Save money. Even if the hourly or project rate is higher than that of an employee, you may save thousands of pounds by not committing to an annual salary and benefits, especially if your budget doesn’t allow it just yet.
A fresh perspective. You may already have a website up and running but your customers aren’t happy with it so you’re planning a redesign. Because an outsider doesn’t know your business as well as you do, they can think like your customers in ways that you simply can’t. They can see your business like a real customer would, and ask the same questions that your prospects might. Outsourcing can help stimulate news ideas that your new website could benefit from.
Planning you’ll need to do before outsourcing
Before your designer jumps in to the project, you need to have a plan in place. This plan needs to include the following:
You need to set a budget for the design of your website so you know how much you’re willing to invest. When you fail to budget properly, or when you don’t set a budget at all, one of the nightmare scenarios are likely to happen:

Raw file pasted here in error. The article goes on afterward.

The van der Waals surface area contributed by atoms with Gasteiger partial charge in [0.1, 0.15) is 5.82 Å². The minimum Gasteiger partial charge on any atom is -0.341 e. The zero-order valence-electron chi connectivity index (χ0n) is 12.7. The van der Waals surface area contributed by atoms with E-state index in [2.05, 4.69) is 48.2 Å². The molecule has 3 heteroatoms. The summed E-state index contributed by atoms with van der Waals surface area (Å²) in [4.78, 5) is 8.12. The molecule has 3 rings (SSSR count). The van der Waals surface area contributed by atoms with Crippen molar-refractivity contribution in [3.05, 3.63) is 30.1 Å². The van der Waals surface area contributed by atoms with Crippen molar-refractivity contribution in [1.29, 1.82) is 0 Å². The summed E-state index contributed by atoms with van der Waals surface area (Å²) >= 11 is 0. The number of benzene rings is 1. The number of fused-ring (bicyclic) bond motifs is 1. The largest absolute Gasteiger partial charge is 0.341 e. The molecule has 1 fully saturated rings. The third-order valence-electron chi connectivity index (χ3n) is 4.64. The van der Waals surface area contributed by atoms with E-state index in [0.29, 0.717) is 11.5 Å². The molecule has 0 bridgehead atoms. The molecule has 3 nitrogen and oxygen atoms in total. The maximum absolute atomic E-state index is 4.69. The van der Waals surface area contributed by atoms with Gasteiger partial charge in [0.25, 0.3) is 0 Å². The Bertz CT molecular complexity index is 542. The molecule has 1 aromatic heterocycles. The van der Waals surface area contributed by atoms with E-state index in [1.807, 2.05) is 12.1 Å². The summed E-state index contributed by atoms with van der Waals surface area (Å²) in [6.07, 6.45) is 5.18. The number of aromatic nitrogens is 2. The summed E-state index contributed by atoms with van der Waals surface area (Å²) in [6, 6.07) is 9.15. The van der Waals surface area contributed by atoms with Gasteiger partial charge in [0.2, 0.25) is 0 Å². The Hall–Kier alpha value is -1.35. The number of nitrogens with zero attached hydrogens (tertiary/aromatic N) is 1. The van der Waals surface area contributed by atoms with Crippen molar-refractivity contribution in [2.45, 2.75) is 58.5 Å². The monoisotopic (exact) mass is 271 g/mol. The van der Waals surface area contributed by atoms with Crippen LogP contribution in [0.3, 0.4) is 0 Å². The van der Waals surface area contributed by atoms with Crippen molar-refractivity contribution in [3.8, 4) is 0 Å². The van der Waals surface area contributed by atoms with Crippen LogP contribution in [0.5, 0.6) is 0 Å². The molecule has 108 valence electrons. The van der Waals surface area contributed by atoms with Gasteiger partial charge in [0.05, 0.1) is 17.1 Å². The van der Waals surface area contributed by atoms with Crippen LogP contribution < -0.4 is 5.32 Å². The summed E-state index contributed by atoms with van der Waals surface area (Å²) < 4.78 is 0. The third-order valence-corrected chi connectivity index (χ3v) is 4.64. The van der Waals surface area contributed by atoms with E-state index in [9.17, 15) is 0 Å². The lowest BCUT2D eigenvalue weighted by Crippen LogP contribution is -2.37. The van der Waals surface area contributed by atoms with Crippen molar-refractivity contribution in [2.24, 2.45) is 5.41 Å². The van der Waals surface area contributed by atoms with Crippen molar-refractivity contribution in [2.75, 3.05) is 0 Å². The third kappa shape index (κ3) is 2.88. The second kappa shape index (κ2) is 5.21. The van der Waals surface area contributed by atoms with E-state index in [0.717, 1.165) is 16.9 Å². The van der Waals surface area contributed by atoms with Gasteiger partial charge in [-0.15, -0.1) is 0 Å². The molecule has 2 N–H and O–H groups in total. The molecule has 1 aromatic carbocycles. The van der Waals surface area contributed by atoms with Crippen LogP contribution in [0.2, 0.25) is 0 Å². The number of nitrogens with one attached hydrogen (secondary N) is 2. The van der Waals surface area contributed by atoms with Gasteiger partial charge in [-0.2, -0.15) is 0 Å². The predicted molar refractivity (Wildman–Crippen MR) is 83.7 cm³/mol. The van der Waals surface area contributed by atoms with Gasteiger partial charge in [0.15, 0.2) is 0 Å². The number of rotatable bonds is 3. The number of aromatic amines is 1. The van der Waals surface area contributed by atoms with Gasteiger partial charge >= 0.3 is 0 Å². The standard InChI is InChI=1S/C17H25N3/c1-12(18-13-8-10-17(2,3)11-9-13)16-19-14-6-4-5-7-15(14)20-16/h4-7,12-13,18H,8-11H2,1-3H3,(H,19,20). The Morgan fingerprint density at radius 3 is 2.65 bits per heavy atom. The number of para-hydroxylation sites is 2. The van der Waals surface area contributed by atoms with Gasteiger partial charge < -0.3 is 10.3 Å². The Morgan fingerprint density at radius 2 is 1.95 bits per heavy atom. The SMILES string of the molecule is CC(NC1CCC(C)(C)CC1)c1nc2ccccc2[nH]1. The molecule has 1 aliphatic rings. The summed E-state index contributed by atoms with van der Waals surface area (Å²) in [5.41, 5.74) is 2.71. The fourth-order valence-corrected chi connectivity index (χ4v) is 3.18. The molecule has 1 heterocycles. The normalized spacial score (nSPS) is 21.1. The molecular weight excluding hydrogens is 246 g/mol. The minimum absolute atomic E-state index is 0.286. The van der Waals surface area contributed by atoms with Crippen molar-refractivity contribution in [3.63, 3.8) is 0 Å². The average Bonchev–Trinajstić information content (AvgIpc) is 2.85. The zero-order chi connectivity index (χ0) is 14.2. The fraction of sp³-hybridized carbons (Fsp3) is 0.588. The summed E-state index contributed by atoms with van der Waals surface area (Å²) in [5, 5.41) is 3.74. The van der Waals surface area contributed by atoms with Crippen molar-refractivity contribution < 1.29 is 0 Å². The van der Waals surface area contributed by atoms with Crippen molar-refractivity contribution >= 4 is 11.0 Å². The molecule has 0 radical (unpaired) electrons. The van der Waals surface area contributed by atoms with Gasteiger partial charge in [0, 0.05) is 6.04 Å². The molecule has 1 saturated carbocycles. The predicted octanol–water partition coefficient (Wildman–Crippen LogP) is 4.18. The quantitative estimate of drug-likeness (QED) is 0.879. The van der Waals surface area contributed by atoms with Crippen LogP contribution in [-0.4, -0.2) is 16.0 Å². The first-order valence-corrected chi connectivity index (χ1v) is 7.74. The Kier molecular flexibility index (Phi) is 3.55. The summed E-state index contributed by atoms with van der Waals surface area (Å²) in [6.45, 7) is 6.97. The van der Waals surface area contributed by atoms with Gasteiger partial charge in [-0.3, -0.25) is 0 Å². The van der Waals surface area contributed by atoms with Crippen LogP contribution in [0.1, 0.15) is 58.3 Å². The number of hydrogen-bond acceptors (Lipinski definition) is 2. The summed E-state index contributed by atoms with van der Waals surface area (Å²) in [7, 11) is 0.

- The site design ends up costing much more than expected
- It will likely have half the desired functionality
- It will probably result in a series of compromises in design and functionality, making a mediocre impression on customers and prospects.
Also, when working with a limited budget, you can discuss with your designer about how you can creatively work around it. For example, they can advise you on where to get good quality images or fonts that you can use for your website that won’t cost you a penny.
A good start for setting your budget is to do some research into the market rate of a professional web designer. Look into the average hourly rate and how long a website design would take, and then use this information to set your budget.
Other things that can affect your design budget are:
- Whether you’d like to see multiple versions of the design so you have more to choose from
- If you need it finalised quickly, like in less than a week